2. Use rags or kitchen towels instead of paper towels. I’ve had the same set of 10 kitchen towels for more than 8 years now.

3. Avoid using paper plates and cups. Use durable, washable ones if you need something for a social occasion. (I keep a large set of cheap mix-match plates from the thrift store for BBQs and parties, but you can also ask people to bring their own plate and cup too!) If you must use paper plates, try to buy the type made with recycled content.

4. Buy bulk foods using your own reusable containers rather than buying packaged foods at the grocery store. Join or start a buying club and save even more paper and money!

5. Use your own reusable bag at all the stores you go to (not just the grocery store) and skip the paper bags. Here’s one way to remember your reusable bags.

6. Use reusable coffee filters (metal mesh or unbleached cloth) instead of paper ones. (Where to find online.) White-paper coffee filters bleached with chlorine are not only bad for the environment (the paper mills that bleach the filters dump wastewater containing dioxins into waterways), but some of the chlorine and dioxins can end up in your coffee.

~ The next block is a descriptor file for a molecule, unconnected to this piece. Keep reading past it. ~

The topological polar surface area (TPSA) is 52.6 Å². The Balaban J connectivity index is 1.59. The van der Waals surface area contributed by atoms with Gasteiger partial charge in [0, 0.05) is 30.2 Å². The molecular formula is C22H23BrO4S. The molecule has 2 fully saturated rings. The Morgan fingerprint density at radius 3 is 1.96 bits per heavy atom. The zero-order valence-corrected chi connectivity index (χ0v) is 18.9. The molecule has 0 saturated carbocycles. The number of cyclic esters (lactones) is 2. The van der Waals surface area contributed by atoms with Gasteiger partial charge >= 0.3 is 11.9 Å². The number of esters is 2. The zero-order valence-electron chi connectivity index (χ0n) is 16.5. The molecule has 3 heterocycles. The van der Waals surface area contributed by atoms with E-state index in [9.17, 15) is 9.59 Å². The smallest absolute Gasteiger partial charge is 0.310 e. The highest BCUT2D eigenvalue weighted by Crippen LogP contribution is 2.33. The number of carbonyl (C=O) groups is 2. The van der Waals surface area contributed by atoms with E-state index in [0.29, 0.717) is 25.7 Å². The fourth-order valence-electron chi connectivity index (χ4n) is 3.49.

7. Use a handkerchief instead of tissue.

8. Use recycled toilet paper. If every household in the United States replaced just one roll of virgin toilet paper with one roll of recycled post-consumer waste recycled toilet paper, 424,000 trees would still be standing. Now think of how many rolls of toilet paper you use every year…

9. If you’re feeling really gung-ho, switch to “family cloth” or washable cloth wipes in lieu of toilet paper. Using family cloth is not only a major money saver and tree preserver, but cloth wipes are way, way more comfortable tooHere’s how to do it in a way that isn’t gross.

10. And while your replacing paper in the bathroom, consider using cloth menstrual pads or a Diva cup in lieu of pads and tampons in paper packaging. These will save you hundreds of dollars a year, are usually a lot more comfortable, and have no bleaching toxins in them or risk of Toxic Shock Syndrome! (Where to find online.)

11. Use cloth diapers instead of disposable ones. The paper and wood pulp that go into disposables and their packaging make them not only a huge waste of trees, water, oil and energy, but they are also a vector for toxins against your baby’s skin and an incredible waste of money. Don’t worry about washing cloth diapers; it takes far, far less water and energy to wash cloth diapers than it does to produce, transport, and then dispose of billions of disposables every year.